Und es ist für jeder etwas gebildeter Europäer deutlich, dass in kulturellen Sinn vieles in älteren Zeiten besser war. Das ist keine kindische Nostalgie, aber nur Observation. Kindische Reaktionen wie von Herrn Hetzel gehen an die Sache vorbei. Gut lesen ist empfehlungswert…. (was übrigens auch für Herr Eggert zutreffend wäre).

  3. Lieber Herr Borstlap,
    Schön, dass Sie sich auch mal melden! Nach nun inzwischen schon 7 sehr detallierten Artikeln über ihr Buch mit sachlichem Bezug auf Originalzitate kann man mir glaube ich nicht vorwerfen, dass ich es nicht „gut“ lesen würde, oder?

  4. Vielleicht wäre es höflich, auf Englisch zu reagieren, in der Sprache des Blogartikels…. I feel much honored by Mr Eggert’s attention and the trouble he takes in describing all the chapters and commenting upon them extensively. His comments, also where I think he misses the point, invite for further reflection and that is the book’s purpose. There are quite a few things in music life which are thoughtlessly taken for granted… and which should be looked into anew. Therefore Mr Eggert’s comments are a real contribution. I found this blog coincidentally while staying with friends in Germany; I will refrain from comments until I have seen what Mr Eggert has to say upon the rest of the book. (Many of his points of criticism are addressed later-on in the following chapters.)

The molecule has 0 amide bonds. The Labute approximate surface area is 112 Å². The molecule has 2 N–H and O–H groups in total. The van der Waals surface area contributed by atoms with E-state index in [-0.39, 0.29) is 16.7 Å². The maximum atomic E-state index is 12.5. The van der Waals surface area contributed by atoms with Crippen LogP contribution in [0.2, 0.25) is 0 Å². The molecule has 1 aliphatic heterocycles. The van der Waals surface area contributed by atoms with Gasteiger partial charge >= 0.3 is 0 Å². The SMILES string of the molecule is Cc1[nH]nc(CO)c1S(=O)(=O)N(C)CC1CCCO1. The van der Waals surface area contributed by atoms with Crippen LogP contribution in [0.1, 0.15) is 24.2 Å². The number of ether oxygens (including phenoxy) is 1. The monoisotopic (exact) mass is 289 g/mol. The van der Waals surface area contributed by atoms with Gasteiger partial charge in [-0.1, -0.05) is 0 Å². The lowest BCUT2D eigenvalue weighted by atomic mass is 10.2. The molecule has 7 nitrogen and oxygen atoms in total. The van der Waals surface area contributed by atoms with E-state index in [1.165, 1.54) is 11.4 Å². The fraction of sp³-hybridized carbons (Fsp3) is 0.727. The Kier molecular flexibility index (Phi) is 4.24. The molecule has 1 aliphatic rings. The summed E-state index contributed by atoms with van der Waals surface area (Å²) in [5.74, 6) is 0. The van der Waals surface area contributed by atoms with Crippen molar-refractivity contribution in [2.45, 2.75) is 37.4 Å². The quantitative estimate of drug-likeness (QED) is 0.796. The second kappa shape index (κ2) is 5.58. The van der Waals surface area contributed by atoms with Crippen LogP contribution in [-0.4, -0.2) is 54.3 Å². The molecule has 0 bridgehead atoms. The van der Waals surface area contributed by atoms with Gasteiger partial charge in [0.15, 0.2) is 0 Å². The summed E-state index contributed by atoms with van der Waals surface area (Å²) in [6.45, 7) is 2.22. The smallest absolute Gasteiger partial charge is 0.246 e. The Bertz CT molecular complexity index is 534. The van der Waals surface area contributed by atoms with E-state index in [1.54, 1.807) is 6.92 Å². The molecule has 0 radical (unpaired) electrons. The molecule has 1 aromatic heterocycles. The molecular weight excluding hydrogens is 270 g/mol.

As my comment about ‚good reading‘ is concerned: in the introduction on page XXIV the method of writing is explained, which means that pure foreground reading is not sufficient to get to grips with the subject. Only in the course of reading of the whole, the argument may gradually become ‚visible‘. Then it will become clear that, for instance, the question of modernism is a symbol of wider significance for our Western culture, and symbols should not be taken totally literally: symbols are concentrated focus points of meaning in wider fields of experience, thus open to varied interpretations (as Mr Eggert demonstrates).

  5. Teleskop sagt:

    „in the introduction on page XXIV the method of writing is explained, which means that pure foreground reading is not sufficient to get to grips with the subject. Only in the course of reading of the whole, the argument may gradually become ‘visible’.“

    This reminds me of something, though I can’t exactly place it right now…

  6. Teleskop sagt:

    (Ummm, admin? What’s up with the blockquote?)